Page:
Someone asked question to me through my Facebook page a few days ago:

“Is it OK to ask God to give me a specific person as my future spouse?”

This isn’t the first time I’ve been asked this question, though people phrase it in different ways. Students have asked me, for example, if it is OK to pray about someone you admire.

Let me start my response this way: I definitely encourage singles to pray about relationship decisions. God is eager to guide us and give us wisdom about every choice we make—especially something as significant as who we will spend the rest of our lives with.

But you need to keep a few things in mind while you are praying. Let me first address the men, then the women:

For the Men:

A young man asked if he could pray and ask God for a specific girl during the Q/A portion of one of my seminars.

“You need to find out if she likes you first,” I replied, “otherwise, you may be wasting your prayers.”

I like the way Proverbs 27:5 puts it: “An open rebuke is better than hidden love!”

In other words, prayer is not intended to be a substitute for old-fashioned pursuit and courtship. If you like her, tell her and pursue her. One way or another, the answer is going to come from her, not directly from God. If she’s not interested then it’s time to move on.

For the Ladies:

I never encourage women to make the first move as far as initiating courtship or expressing romantic interest. With that in mind, here’s my main piece of advice: don’t assume a guy is interested in you unless he has made it 100% clear.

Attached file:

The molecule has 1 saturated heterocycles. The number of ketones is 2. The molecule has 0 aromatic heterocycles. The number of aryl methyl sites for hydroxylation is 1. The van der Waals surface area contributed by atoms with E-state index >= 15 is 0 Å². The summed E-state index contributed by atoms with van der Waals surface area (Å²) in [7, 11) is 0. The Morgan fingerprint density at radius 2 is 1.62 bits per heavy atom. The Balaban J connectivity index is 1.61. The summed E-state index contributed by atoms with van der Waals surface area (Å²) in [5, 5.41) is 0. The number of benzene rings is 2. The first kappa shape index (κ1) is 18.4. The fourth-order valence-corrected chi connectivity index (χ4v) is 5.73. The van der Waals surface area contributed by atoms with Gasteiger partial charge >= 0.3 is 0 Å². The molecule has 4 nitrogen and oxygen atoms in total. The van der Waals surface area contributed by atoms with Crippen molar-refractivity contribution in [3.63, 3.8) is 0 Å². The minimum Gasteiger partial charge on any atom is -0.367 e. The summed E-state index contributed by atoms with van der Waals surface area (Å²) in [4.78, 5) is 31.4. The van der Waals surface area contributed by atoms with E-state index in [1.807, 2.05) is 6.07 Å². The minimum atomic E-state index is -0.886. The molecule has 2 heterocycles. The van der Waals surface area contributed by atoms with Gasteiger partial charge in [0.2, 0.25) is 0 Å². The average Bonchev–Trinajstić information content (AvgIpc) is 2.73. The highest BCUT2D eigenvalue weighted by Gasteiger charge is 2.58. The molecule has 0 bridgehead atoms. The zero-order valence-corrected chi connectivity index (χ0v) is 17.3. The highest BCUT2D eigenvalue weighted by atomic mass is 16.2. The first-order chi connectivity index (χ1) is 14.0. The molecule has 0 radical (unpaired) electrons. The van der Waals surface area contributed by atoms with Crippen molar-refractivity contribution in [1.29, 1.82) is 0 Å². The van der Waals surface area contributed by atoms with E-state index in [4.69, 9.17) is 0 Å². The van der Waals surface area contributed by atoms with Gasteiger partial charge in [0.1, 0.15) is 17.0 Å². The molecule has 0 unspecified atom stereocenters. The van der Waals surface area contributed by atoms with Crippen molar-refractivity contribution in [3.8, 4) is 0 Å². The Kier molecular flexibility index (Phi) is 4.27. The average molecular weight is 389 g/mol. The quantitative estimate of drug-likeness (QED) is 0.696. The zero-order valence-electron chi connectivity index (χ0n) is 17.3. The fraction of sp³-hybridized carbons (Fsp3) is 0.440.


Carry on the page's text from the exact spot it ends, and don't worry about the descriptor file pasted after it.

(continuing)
I’ve noticed a tendency among less mature Christian women: “praying for someone” can turn into a complete fantasy world. She’s planning the wedding and praying about what to name their first baby while the “potential husband” hasn’t even asked her out for coffee. Part of “guarding your heart” (Proverbs 4:23) means not allowing your fantasies to consume your thoughts.

A Few Final Thoughts (for Guys and Girls):

*Remember that “NO” is an answer, even if it isn’t the one we want to hear.

*Don’t expect God to supernaturally coerce someone into loving you. It doesn’t work that way.

*I really wish I didn’t have to say this, but I do: don’t tell someone you barely know that God told you to marry him/her. Your unsuspecting future spouse may not have gotten the divine memo.

*Last but not least, remember that God is not going to choose your spouse for you (see God’s Will and “The One.”). He will help you choose wisely, but don’t expect Him to choose for you.